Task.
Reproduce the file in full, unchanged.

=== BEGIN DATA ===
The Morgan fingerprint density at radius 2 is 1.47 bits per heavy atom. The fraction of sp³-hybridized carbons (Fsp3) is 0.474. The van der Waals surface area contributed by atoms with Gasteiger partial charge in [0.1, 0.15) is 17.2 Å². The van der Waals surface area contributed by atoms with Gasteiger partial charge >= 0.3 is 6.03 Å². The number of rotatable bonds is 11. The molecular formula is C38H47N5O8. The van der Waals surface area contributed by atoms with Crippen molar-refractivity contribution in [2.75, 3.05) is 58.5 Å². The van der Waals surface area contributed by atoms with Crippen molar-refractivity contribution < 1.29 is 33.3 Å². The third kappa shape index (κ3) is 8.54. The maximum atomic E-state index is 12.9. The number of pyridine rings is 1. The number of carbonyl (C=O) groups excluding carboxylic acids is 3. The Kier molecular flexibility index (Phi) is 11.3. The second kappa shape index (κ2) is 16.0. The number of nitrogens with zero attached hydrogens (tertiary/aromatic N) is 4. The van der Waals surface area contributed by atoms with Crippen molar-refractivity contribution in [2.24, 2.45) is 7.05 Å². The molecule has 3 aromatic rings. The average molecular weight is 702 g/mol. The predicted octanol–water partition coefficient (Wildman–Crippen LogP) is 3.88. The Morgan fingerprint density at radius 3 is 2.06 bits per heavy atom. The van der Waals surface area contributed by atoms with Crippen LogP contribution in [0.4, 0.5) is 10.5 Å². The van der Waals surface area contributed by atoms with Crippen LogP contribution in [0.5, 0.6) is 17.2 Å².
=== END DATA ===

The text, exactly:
The Morgan fingerprint density at radius 2 is 1.47 bits per heavy atom. The fraction of sp³-hybridized carbons (Fsp3) is 0.474. The van der Waals surface area contributed by atoms with Gasteiger partial charge in [0.1, 0.15) is 17.2 Å². The van der Waals surface area contributed by atoms with Gasteiger partial charge >= 0.3 is 6.03 Å². The number of rotatable bonds is 11. The molecular formula is C38H47N5O8. The van der Waals surface area contributed by atoms with Crippen molar-refractivity contribution in [2.75, 3.05) is 58.5 Å². The van der Waals surface area contributed by atoms with Crippen molar-refractivity contribution < 1.29 is 33.3 Å². The third kappa shape index (κ3) is 8.54. The maximum atomic E-state index is 12.9. The number of pyridine rings is 1. The number of carbonyl (C=O) groups excluding carboxylic acids is 3. The Kier molecular flexibility index (Phi) is 11.3. The second kappa shape index (κ2) is 16.0. The number of nitrogens with zero attached hydrogens (tertiary/aromatic N) is 4. The van der Waals surface area contributed by atoms with Crippen molar-refractivity contribution in [2.24, 2.45) is 7.05 Å². The molecule has 3 aromatic rings. The average molecular weight is 702 g/mol. The predicted octanol–water partition coefficient (Wildman–Crippen LogP) is 3.88. The Morgan fingerprint density at radius 3 is 2.06 bits per heavy atom. The van der Waals surface area contributed by atoms with Crippen LogP contribution in [0.4, 0.5) is 10.5 Å². The van der Waals surface area contributed by atoms with Crippen LogP contribution in [0.5, 0.6) is 17.2 Å².